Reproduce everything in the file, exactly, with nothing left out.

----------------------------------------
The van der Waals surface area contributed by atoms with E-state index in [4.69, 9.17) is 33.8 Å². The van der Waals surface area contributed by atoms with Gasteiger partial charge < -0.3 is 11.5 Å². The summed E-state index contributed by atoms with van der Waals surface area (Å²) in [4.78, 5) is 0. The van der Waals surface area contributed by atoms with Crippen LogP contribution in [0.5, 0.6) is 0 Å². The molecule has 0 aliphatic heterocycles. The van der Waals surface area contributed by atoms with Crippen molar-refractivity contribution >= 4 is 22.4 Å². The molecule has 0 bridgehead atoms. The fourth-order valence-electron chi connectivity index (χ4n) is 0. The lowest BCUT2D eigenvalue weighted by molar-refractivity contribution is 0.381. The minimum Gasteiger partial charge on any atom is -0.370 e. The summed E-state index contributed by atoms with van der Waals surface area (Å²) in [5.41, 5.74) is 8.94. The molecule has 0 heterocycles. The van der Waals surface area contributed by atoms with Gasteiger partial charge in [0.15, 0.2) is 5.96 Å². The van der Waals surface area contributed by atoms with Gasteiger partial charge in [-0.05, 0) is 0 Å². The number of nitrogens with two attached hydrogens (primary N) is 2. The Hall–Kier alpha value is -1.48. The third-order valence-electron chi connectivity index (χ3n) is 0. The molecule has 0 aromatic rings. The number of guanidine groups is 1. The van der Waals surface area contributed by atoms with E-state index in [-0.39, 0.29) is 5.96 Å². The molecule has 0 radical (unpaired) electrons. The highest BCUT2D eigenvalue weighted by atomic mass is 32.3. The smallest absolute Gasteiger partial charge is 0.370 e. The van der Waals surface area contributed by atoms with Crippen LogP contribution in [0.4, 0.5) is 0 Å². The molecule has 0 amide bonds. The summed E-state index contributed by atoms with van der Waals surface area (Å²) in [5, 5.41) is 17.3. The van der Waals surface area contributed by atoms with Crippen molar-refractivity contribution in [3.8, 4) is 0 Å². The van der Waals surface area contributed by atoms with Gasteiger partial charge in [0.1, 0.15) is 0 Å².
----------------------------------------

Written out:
The van der Waals surface area contributed by atoms with E-state index in [4.69, 9.17) is 33.8 Å². The van der Waals surface area contributed by atoms with Gasteiger partial charge < -0.3 is 11.5 Å². The summed E-state index contributed by atoms with van der Waals surface area (Å²) in [4.78, 5) is 0. The van der Waals surface area contributed by atoms with Crippen LogP contribution in [0.5, 0.6) is 0 Å². The molecule has 0 aliphatic heterocycles. The van der Waals surface area contributed by atoms with Crippen molar-refractivity contribution >= 4 is 22.4 Å². The molecule has 0 bridgehead atoms. The fourth-order valence-electron chi connectivity index (χ4n) is 0. The lowest BCUT2D eigenvalue weighted by molar-refractivity contribution is 0.381. The minimum Gasteiger partial charge on any atom is -0.370 e. The summed E-state index contributed by atoms with van der Waals surface area (Å²) in [5.41, 5.74) is 8.94. The molecule has 0 heterocycles. The van der Waals surface area contributed by atoms with Gasteiger partial charge in [0.15, 0.2) is 5.96 Å². The van der Waals surface area contributed by atoms with Gasteiger partial charge in [-0.05, 0) is 0 Å². The number of nitrogens with two attached hydrogens (primary N) is 2. The Hall–Kier alpha value is -1.48. The third-order valence-electron chi connectivity index (χ3n) is 0. The molecule has 0 aromatic rings. The number of guanidine groups is 1. The van der Waals surface area contributed by atoms with E-state index in [-0.39, 0.29) is 5.96 Å². The molecule has 0 radical (unpaired) electrons. The highest BCUT2D eigenvalue weighted by atomic mass is 32.3. The smallest absolute Gasteiger partial charge is 0.370 e. The van der Waals surface area contributed by atoms with Crippen LogP contribution in [0.4, 0.5) is 0 Å². The molecule has 0 amide bonds. The summed E-state index contributed by atoms with van der Waals surface area (Å²) in [5, 5.41) is 17.3. The van der Waals surface area contributed by atoms with Crippen molar-refractivity contribution in [3.8, 4) is 0 Å². The van der Waals surface area contributed by atoms with Gasteiger partial charge in [0.1, 0.15) is 0 Å².